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When the weather is warm and settled, harden off your seedlings and take them out to your garden.
If you want to go the route of directly seeding your luffa, read more about how to do that in the planting section below!
How to Plant and Grow Luffa
When and Where to Plant
Luffa is sensitive to frost and cold weather, so only plant it in your garden after all danger of frost has passed in the spring and the soil has warmed to at least 65-70°F. In colder areas, you can use black plastic or fabric and/or raised beds to help the soil warm more quickly.
Choose a spot for your luffa that gets full sun— the more, the better. Well-drained, fertile soil is ideal, since gourds don’t like wet feet and luffa will need a lot of nutrients over its long growing season.
To add nutrients and improve drainage, mix in a good amount of compost or well-rotted manure to your soil before planting.
Planting Tips + Directly Sowing Seeds
When you plant luffa seedlings, be gentle with their roots to avoid transplant shock. Also, make sure you have properly hardened them off over a 1-2 week period so they are acclimated to weather outdoors.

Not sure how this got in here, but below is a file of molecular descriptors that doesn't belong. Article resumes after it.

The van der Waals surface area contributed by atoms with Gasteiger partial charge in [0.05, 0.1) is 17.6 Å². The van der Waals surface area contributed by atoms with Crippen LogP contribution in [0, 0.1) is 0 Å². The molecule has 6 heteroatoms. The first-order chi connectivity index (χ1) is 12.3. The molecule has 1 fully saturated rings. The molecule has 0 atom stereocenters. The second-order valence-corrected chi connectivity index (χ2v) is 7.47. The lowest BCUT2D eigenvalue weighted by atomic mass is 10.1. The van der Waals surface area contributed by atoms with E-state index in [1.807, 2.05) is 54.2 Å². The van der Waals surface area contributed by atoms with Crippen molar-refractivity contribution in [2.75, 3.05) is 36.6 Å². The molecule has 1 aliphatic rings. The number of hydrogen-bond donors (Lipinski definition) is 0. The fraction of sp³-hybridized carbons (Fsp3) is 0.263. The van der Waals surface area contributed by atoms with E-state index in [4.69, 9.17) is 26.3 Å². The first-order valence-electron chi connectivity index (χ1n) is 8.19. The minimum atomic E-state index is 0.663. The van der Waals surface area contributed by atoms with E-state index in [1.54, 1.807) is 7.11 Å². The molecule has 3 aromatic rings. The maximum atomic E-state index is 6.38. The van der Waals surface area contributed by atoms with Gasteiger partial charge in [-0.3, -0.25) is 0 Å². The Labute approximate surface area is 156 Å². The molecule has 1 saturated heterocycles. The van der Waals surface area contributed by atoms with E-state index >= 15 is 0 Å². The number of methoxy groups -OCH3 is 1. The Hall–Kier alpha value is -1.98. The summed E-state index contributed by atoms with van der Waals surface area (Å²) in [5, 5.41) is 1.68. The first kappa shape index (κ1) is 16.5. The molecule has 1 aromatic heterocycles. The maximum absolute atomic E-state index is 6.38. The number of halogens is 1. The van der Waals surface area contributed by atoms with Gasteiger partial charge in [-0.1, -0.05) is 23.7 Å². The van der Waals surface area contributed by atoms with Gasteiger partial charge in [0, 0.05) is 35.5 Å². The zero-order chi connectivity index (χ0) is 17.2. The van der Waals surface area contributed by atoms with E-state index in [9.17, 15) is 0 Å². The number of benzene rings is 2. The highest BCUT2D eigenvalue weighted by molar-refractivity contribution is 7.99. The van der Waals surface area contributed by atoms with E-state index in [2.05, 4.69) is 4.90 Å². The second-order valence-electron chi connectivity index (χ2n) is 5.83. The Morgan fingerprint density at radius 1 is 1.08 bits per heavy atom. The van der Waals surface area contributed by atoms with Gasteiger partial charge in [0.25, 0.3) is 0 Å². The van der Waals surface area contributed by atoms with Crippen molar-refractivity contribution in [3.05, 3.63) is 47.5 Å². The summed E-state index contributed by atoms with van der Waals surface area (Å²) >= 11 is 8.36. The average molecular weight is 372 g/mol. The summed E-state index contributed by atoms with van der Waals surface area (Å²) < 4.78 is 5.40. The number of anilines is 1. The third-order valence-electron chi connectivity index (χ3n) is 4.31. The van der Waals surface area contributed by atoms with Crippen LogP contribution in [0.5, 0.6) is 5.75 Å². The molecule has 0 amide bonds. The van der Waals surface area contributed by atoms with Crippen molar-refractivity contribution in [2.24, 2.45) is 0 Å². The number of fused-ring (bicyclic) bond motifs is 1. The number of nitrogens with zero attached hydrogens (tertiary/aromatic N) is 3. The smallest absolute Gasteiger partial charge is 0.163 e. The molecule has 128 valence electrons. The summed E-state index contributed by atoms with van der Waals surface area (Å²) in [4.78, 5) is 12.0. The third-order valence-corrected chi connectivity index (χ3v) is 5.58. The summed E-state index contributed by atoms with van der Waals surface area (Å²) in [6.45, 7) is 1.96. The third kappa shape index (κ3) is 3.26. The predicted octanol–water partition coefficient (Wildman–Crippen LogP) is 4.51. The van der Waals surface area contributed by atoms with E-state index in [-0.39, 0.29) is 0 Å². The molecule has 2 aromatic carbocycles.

If you started seeds in biodegradable pots, simply plant the entire pot in the ground, making sure no part of it is sticking up out of the soil. Space the seedlings at least 3-4’ apart, even if you are planning to use a trellis.
To directly sow seeds in the ground, simply plant them at a depth of ½” in soil that has been prepared. You can use mounds for better drainage or plant level with the soil, and you may want to plant more than one seed in each section to improve chances of germination.
Mark where your seeds are, water the area well, and keep it damp until the seeds germinate. When your seedlings have sprouted, thin them to one plant every 3-4’.
Putting in a Trellis
Using trellises is an important part of how to plant and grow luffa successfully. You can grow the plants along the ground, but the fruit will be healthier and straighter if the vines are going vertically up a trellis.
There isn’t one specific trellis that is better for loofah than another, but whatever you choose must be sturdy.
One option is to use an A-frame or arch trellis that allows your plants to grow up one side and down the other. This should result in most of the fruits handing down in the middle of the trellis. You can also grow your luffa next to a sturdy fence or use posts with mesh, netting, wires, etc. strung across them.
Just make sure your trellis has thin grips so that the tendrils of the plant can curl around them.
Luffa Plant Care
Aside from training the vines up your trellis, loofah plants are fairly low maintenance.
You will want to make sure they get about an inch of water a week, which means supplementing during dry periods. Aim to water them deeply once or twice a week, and avoid getting the leaves wet.